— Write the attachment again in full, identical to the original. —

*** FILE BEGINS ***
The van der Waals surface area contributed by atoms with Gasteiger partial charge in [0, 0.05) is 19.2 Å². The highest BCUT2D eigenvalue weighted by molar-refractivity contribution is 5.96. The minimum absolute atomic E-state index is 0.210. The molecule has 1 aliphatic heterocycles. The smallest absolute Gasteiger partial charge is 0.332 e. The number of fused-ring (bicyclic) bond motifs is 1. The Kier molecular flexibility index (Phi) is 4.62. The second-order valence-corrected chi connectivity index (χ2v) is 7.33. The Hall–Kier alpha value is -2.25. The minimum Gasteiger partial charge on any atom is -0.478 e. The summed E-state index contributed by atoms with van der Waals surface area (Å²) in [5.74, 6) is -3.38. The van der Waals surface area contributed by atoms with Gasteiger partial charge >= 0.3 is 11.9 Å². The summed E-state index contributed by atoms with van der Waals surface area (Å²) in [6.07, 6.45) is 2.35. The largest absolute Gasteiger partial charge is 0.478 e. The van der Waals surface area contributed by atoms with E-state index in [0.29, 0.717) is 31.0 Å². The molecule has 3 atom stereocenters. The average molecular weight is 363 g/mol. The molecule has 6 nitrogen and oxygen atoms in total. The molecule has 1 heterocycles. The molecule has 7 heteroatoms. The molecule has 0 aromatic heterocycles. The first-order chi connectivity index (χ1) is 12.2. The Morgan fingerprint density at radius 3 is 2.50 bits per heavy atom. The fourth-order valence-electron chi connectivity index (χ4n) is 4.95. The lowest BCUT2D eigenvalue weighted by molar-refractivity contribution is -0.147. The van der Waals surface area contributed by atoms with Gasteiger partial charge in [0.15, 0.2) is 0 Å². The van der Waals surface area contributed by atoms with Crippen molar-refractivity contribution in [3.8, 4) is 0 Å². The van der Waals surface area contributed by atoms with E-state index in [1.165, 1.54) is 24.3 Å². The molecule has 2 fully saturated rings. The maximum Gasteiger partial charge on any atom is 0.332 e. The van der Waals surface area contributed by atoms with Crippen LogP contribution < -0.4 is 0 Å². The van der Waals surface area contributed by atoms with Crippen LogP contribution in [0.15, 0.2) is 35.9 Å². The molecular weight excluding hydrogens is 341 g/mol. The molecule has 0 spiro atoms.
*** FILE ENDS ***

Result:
The van der Waals surface area contributed by atoms with Gasteiger partial charge in [0, 0.05) is 19.2 Å². The highest BCUT2D eigenvalue weighted by molar-refractivity contribution is 5.96. The minimum absolute atomic E-state index is 0.210. The molecule has 1 aliphatic heterocycles. The smallest absolute Gasteiger partial charge is 0.332 e. The number of fused-ring (bicyclic) bond motifs is 1. The Kier molecular flexibility index (Phi) is 4.62. The second-order valence-corrected chi connectivity index (χ2v) is 7.33. The Hall–Kier alpha value is -2.25. The minimum Gasteiger partial charge on any atom is -0.478 e. The summed E-state index contributed by atoms with van der Waals surface area (Å²) in [5.74, 6) is -3.38. The van der Waals surface area contributed by atoms with Gasteiger partial charge >= 0.3 is 11.9 Å². The summed E-state index contributed by atoms with van der Waals surface area (Å²) in [6.07, 6.45) is 2.35. The largest absolute Gasteiger partial charge is 0.478 e. The van der Waals surface area contributed by atoms with E-state index in [0.29, 0.717) is 31.0 Å². The molecule has 3 atom stereocenters. The average molecular weight is 363 g/mol. The molecule has 6 nitrogen and oxygen atoms in total. The molecule has 1 heterocycles. The molecule has 7 heteroatoms. The molecule has 0 aromatic heterocycles. The first-order chi connectivity index (χ1) is 12.2. The Morgan fingerprint density at radius 3 is 2.50 bits per heavy atom. The fourth-order valence-electron chi connectivity index (χ4n) is 4.95. The lowest BCUT2D eigenvalue weighted by molar-refractivity contribution is -0.147. The van der Waals surface area contributed by atoms with Gasteiger partial charge in [0.15, 0.2) is 0 Å². The van der Waals surface area contributed by atoms with Crippen molar-refractivity contribution in [3.8, 4) is 0 Å². The van der Waals surface area contributed by atoms with E-state index in [1.165, 1.54) is 24.3 Å². The molecule has 2 fully saturated rings. The maximum Gasteiger partial charge on any atom is 0.332 e. The van der Waals surface area contributed by atoms with Crippen LogP contribution < -0.4 is 0 Å². The van der Waals surface area contributed by atoms with Crippen LogP contribution in [0.15, 0.2) is 35.9 Å². The molecular weight excluding hydrogens is 341 g/mol. The molecule has 0 spiro atoms.